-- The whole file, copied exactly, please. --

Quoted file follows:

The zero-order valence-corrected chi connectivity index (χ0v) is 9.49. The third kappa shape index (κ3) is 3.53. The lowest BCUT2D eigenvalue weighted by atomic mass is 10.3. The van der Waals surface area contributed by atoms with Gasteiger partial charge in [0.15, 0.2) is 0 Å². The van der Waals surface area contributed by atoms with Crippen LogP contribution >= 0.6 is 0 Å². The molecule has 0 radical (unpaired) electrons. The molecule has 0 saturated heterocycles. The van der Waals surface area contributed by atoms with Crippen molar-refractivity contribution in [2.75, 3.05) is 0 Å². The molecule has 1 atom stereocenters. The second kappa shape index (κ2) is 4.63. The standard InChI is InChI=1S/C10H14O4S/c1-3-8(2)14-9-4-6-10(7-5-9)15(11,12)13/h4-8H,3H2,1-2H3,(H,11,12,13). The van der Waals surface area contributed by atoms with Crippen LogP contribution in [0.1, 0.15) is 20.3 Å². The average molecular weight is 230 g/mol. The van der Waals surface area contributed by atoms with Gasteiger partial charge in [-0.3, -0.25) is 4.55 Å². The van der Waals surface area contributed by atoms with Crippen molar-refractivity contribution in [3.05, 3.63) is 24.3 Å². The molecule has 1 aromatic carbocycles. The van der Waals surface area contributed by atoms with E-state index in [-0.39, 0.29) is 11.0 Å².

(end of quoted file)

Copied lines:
The zero-order valence-corrected chi connectivity index (χ0v) is 9.49. The third kappa shape index (κ3) is 3.53. The lowest BCUT2D eigenvalue weighted by atomic mass is 10.3. The van der Waals surface area contributed by atoms with Gasteiger partial charge in [0.15, 0.2) is 0 Å². The van der Waals surface area contributed by atoms with Crippen LogP contribution >= 0.6 is 0 Å². The molecule has 0 radical (unpaired) electrons. The molecule has 0 saturated heterocycles. The van der Waals surface area contributed by atoms with Crippen molar-refractivity contribution in [2.75, 3.05) is 0 Å². The molecule has 1 atom stereocenters. The second kappa shape index (κ2) is 4.63. The standard InChI is InChI=1S/C10H14O4S/c1-3-8(2)14-9-4-6-10(7-5-9)15(11,12)13/h4-8H,3H2,1-2H3,(H,11,12,13). The van der Waals surface area contributed by atoms with Crippen LogP contribution in [0.1, 0.15) is 20.3 Å². The average molecular weight is 230 g/mol. The van der Waals surface area contributed by atoms with Gasteiger partial charge in [-0.3, -0.25) is 4.55 Å². The van der Waals surface area contributed by atoms with Crippen molar-refractivity contribution in [3.05, 3.63) is 24.3 Å². The molecule has 1 aromatic carbocycles. The van der Waals surface area contributed by atoms with E-state index in [-0.39, 0.29) is 11.0 Å².